Just a series of preparations
NEW YORK - The Red Sox might very well watch the Yankees celebrate the American League East championship this weekend at Yankee Stadium, but can we all say in unison, “So what?’’
Clinching a playoff spot - which the Red Sox could do at Yankee Stadium, as well - is what it’s all about. Yes, there is honor in being divisional champs, especially for the Yankees, who missed the playoffs for the first time in 13 years last fall. OK, we’ll give them that.
And they will have home-field advantage for at least the first round, which the Sox won’t have - and playing at Yankee Stadium is truly an advantage.
Yet the Red Sox won it all in 2004 from the wild-card position, winning six of their eight road games in the postseason. While they have not been a great road team this year, they haven’t been horrible. So let’s not overstate the home-field advantage.
So this weekend’s series might offer a couple of clubhouse parties, but will it offer much in the way of suspense or great baseball? Or conclusions, for that matter? Will we be talking about the so-called “psychological’’ messages if one team buries the other?
We probably will fall into the “assumption’’ trap. The Sox took care of the Angels at Fenway last week, so we’re thinking the Sox will be in the Angels’ heads in the playoffs, especially at Fenway. The Yankees, who have had trouble beating the Angels in the past, took two of three against the Halos this week at Edison Field. Does that mean the Angels are no longer in the Yankees’ heads?
While Yankee-Sox games are good for TV ratings, themes, and other things that may not necessarily matter when it comes to the playoffs, what’s important in this final lap of the season is that both teams get themselves in order. That could mean resting players, setting up rotations, or determining the 10th or 11th pitcher or 25th man on the roster.
The Yankees spotted the Sox the first eight games of this season series, and it didn’t mean anything (except that New York’s final record won’t be as good as it could have). It won’t prevent them from winning the division by a comfortable margin. Things have balanced out.
As they try to get their houses in order for the playoffs - and a possible meeting in the ALCS, five years after the epic 2004 series - there are some obvious areas the Yankees and Sox need to address:
1. A.J. Burnett has to come up big. He has to be every bit as good as Boston’s No. 2, Jon Lester, who may be six years younger than Burnett but has far more playoff experience and has won the deciding game of a World Series. Burnett lost himself for about seven starts (6.44 ERA), but in his last two he rediscovered his delivery and is now really dealing.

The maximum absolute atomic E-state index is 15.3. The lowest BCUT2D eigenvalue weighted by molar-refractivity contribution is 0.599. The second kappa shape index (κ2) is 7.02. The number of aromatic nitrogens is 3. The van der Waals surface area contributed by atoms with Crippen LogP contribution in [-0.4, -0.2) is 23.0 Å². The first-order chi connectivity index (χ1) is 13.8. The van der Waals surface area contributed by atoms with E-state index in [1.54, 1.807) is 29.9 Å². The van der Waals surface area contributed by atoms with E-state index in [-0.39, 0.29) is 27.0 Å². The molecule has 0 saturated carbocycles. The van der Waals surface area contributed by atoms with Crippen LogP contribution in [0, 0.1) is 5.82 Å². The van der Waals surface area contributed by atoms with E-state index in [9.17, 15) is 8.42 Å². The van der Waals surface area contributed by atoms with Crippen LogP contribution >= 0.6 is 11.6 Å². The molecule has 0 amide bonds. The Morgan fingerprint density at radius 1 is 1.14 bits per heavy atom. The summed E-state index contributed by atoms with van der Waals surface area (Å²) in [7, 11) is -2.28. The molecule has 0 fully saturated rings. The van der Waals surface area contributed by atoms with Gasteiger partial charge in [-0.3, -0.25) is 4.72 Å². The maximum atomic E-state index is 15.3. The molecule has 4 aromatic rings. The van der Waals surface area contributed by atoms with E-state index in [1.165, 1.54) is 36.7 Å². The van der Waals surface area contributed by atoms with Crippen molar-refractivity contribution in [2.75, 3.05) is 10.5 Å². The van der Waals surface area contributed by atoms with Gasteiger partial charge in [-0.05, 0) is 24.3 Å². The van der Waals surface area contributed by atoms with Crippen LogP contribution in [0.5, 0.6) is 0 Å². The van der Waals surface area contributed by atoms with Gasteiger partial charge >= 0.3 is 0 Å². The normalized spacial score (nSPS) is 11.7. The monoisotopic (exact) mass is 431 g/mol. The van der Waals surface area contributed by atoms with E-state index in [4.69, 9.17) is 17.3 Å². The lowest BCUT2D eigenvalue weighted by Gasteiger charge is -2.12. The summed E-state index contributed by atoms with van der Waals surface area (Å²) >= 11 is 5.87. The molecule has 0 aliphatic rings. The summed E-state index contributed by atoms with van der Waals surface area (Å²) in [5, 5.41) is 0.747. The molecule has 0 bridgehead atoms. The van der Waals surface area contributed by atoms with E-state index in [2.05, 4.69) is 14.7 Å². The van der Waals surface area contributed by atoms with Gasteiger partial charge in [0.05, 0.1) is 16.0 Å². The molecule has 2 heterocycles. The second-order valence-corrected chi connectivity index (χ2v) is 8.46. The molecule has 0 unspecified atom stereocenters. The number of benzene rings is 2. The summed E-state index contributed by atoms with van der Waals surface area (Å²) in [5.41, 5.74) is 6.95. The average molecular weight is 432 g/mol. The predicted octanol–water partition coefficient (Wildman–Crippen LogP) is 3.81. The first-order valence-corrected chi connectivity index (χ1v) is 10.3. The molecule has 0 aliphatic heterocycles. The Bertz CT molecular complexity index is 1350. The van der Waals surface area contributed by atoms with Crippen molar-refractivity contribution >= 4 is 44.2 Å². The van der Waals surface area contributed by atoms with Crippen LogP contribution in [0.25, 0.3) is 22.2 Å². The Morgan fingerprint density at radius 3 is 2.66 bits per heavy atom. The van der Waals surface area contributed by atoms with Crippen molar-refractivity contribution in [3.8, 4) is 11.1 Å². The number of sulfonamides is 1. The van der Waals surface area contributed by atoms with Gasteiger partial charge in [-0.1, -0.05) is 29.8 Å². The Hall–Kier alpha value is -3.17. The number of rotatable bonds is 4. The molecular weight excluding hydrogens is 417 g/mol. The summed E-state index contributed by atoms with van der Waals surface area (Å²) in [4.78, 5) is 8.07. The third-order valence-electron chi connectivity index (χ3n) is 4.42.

2. Joba Chamberlain will likely work out of the bullpen in the Division Series, and this is his chance to show that he’s ready to have the training wheels taken off and pitch with the big kids. The Yankees will need him as a fourth starter after the first round, but for now, they’re not saying where in the bullpen he’ll be used.
3. The Yankees, who expect to go with 10 pitchers in the first round, are hoping righthanded reliever David Robertson can return to form after missing nearly three weeks with a sore arm. Robertson, who has a great curveball, had taken on the seventh-inning role (61 strikeouts in 41 innings), and they hope he can do that again. They also have decisions on whether lefty Damaso Marte and righty Brian Bruney make the roster.
4. Who will make up the bench? If the MRI on Jerry Hairston’s wrist comes back positive, the Yankees will have lost one of their most versatile players. They would really like to get outfielder Freddy Guzman on the roster for one reason: He’s one of the fastest men in baseball. He could be used as a late-game pinch runner for a base-clogger like Hideki Matsui or one of the catchers.
5. How many catchers to carry? They love having the freedom to use Jorge Posada as a DH or Jose Molina behind the plate depending on matchups, so they want to be able to carry a third catcher. But Hairston’s status could change that thinking.
1. Manny Delcarmen remains the biggest question mark in the bullpen, and pitching coach John Farrell is committed to making sure he is turned around before the playoffs. Barring an injury, Delcarmen should be on the roster. Jonathan Papelbon, Daniel Bard, Billy Wagner, Hideki Okajima, Ramon Ramirez, and Takashi Saito should also make it.
2. If we assume Josh Beckett, Lester, Clay Buchholz, and Daisuke Matsuzaka will start, and the Sox go with an 11-man pitching staff, another issue would be whether they need a long man. If so, Delcarmen could be in jeopardy and Tim Wakefield or Paul Byrd would have a chance.
3. How much will Jason Varitek catch in the postseason? Their best offensive lineup doesn’t include Varitek, but it’s hard to believe Varitek would not start at least one game, possibly two, in a five-game Division Series. It is interesting that Victor Martinez caught Beckett Wednesday night and the world didn’t end. The Angels are leaning toward starting John Lackey and Jered Weaver in Games 1 and 2 in Anaheim, with lefties Scott Kazmir and Joe Saunders lined up for Fenway in Games 3 and 4. With lefties going, you’d want Mike Lowell in the lineup, which could reduce Varitek’s playing time at Fenway.
4. Like Yankees manager Joe Girardi, Terry Francona does a good job of giving players rest, so this means you could see more Casey Kotchman and Rocco Baldelli in this weekend’s series and less Kevin Youkilis and J.D. Drew. And a bit of rest for Jason Bay.
5. The bench is definitely going to be an issue. Will Nick Green’s bulging disk quiet down enough to put him on the roster or will they have to go with Chris Woodward in the first round? Joey Gathright off the bench, along with Baldelli, as the outfielders?
Nick Cafardo can be reached at firstname.lastname@example.org.